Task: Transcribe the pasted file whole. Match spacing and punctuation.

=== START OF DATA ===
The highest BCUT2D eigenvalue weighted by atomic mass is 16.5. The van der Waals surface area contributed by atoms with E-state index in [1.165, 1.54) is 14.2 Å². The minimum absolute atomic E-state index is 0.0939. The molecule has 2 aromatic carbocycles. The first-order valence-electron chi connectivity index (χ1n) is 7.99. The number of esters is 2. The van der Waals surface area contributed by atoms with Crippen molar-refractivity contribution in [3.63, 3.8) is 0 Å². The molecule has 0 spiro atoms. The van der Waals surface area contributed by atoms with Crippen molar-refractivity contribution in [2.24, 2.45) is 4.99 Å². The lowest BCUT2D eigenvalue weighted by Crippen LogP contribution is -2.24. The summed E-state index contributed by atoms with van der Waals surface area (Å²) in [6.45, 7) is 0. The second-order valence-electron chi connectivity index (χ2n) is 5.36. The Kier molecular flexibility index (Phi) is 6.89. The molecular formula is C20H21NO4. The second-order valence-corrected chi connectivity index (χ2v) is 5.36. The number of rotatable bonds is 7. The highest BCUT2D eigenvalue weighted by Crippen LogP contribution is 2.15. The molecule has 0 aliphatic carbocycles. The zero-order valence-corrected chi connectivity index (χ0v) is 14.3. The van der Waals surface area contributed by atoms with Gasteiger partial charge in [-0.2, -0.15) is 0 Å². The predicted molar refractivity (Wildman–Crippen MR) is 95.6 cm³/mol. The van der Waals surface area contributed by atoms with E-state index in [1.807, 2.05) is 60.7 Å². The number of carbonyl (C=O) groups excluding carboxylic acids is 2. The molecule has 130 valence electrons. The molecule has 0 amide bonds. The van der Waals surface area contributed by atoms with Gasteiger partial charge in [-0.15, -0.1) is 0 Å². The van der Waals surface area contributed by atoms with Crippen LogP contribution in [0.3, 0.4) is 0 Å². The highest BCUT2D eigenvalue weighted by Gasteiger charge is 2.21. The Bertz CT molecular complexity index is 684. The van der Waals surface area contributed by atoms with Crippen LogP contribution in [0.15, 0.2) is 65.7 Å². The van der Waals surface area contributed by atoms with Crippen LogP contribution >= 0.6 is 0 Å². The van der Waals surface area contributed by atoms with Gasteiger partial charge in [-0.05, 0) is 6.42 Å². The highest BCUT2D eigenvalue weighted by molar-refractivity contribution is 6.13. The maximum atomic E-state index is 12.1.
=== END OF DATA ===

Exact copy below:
The highest BCUT2D eigenvalue weighted by atomic mass is 16.5. The van der Waals surface area contributed by atoms with E-state index in [1.165, 1.54) is 14.2 Å². The minimum absolute atomic E-state index is 0.0939. The molecule has 2 aromatic carbocycles. The first-order valence-electron chi connectivity index (χ1n) is 7.99. The number of esters is 2. The van der Waals surface area contributed by atoms with Crippen molar-refractivity contribution in [3.63, 3.8) is 0 Å². The molecule has 0 spiro atoms. The van der Waals surface area contributed by atoms with Crippen molar-refractivity contribution in [2.24, 2.45) is 4.99 Å². The lowest BCUT2D eigenvalue weighted by Crippen LogP contribution is -2.24. The summed E-state index contributed by atoms with van der Waals surface area (Å²) in [6.45, 7) is 0. The second-order valence-electron chi connectivity index (χ2n) is 5.36. The Kier molecular flexibility index (Phi) is 6.89. The molecular formula is C20H21NO4. The second-order valence-corrected chi connectivity index (χ2v) is 5.36. The number of rotatable bonds is 7. The highest BCUT2D eigenvalue weighted by Crippen LogP contribution is 2.15. The molecule has 0 aliphatic carbocycles. The zero-order valence-corrected chi connectivity index (χ0v) is 14.3. The van der Waals surface area contributed by atoms with Gasteiger partial charge in [-0.2, -0.15) is 0 Å². The predicted molar refractivity (Wildman–Crippen MR) is 95.6 cm³/mol. The van der Waals surface area contributed by atoms with E-state index in [1.807, 2.05) is 60.7 Å². The number of carbonyl (C=O) groups excluding carboxylic acids is 2. The molecule has 130 valence electrons. The molecule has 0 amide bonds. The van der Waals surface area contributed by atoms with Gasteiger partial charge in [-0.15, -0.1) is 0 Å². The van der Waals surface area contributed by atoms with Crippen LogP contribution in [0.3, 0.4) is 0 Å². The highest BCUT2D eigenvalue weighted by Gasteiger charge is 2.21. The Bertz CT molecular complexity index is 684. The van der Waals surface area contributed by atoms with Crippen LogP contribution in [0.15, 0.2) is 65.7 Å². The van der Waals surface area contributed by atoms with Crippen LogP contribution >= 0.6 is 0 Å². The van der Waals surface area contributed by atoms with Gasteiger partial charge in [-0.05, 0) is 6.42 Å². The highest BCUT2D eigenvalue weighted by molar-refractivity contribution is 6.13. The maximum atomic E-state index is 12.1.